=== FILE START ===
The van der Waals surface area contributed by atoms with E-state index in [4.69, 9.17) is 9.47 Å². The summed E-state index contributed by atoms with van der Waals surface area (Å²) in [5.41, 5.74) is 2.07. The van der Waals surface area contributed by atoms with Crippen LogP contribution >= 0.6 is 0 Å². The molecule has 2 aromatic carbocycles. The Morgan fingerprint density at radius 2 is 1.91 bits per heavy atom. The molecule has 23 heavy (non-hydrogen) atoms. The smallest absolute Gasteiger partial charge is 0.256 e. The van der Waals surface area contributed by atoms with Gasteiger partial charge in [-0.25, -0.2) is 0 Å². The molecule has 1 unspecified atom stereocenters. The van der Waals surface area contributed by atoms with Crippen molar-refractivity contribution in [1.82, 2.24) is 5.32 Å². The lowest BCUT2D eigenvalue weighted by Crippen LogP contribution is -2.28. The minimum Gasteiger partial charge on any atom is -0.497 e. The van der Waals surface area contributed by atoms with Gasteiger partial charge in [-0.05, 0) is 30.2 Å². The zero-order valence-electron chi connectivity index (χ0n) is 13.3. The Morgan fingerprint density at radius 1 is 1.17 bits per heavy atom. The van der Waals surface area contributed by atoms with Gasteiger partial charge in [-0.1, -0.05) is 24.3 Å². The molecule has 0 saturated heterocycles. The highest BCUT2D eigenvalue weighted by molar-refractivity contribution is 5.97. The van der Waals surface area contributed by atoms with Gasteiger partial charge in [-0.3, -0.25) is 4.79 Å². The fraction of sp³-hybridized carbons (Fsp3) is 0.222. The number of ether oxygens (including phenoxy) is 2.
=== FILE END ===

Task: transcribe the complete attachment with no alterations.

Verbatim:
The van der Waals surface area contributed by atoms with E-state index in [4.69, 9.17) is 9.47 Å². The summed E-state index contributed by atoms with van der Waals surface area (Å²) in [5.41, 5.74) is 2.07. The van der Waals surface area contributed by atoms with Crippen LogP contribution >= 0.6 is 0 Å². The molecule has 2 aromatic carbocycles. The Morgan fingerprint density at radius 2 is 1.91 bits per heavy atom. The molecule has 23 heavy (non-hydrogen) atoms. The smallest absolute Gasteiger partial charge is 0.256 e. The van der Waals surface area contributed by atoms with Gasteiger partial charge in [-0.25, -0.2) is 0 Å². The molecule has 1 unspecified atom stereocenters. The van der Waals surface area contributed by atoms with Crippen molar-refractivity contribution in [1.82, 2.24) is 5.32 Å². The lowest BCUT2D eigenvalue weighted by Crippen LogP contribution is -2.28. The minimum Gasteiger partial charge on any atom is -0.497 e. The van der Waals surface area contributed by atoms with Gasteiger partial charge in [-0.05, 0) is 30.2 Å². The zero-order valence-electron chi connectivity index (χ0n) is 13.3. The Morgan fingerprint density at radius 1 is 1.17 bits per heavy atom. The van der Waals surface area contributed by atoms with Gasteiger partial charge in [-0.1, -0.05) is 24.3 Å². The molecule has 0 saturated heterocycles. The highest BCUT2D eigenvalue weighted by molar-refractivity contribution is 5.97. The van der Waals surface area contributed by atoms with Gasteiger partial charge in [-0.3, -0.25) is 4.79 Å². The fraction of sp³-hybridized carbons (Fsp3) is 0.222. The number of ether oxygens (including phenoxy) is 2.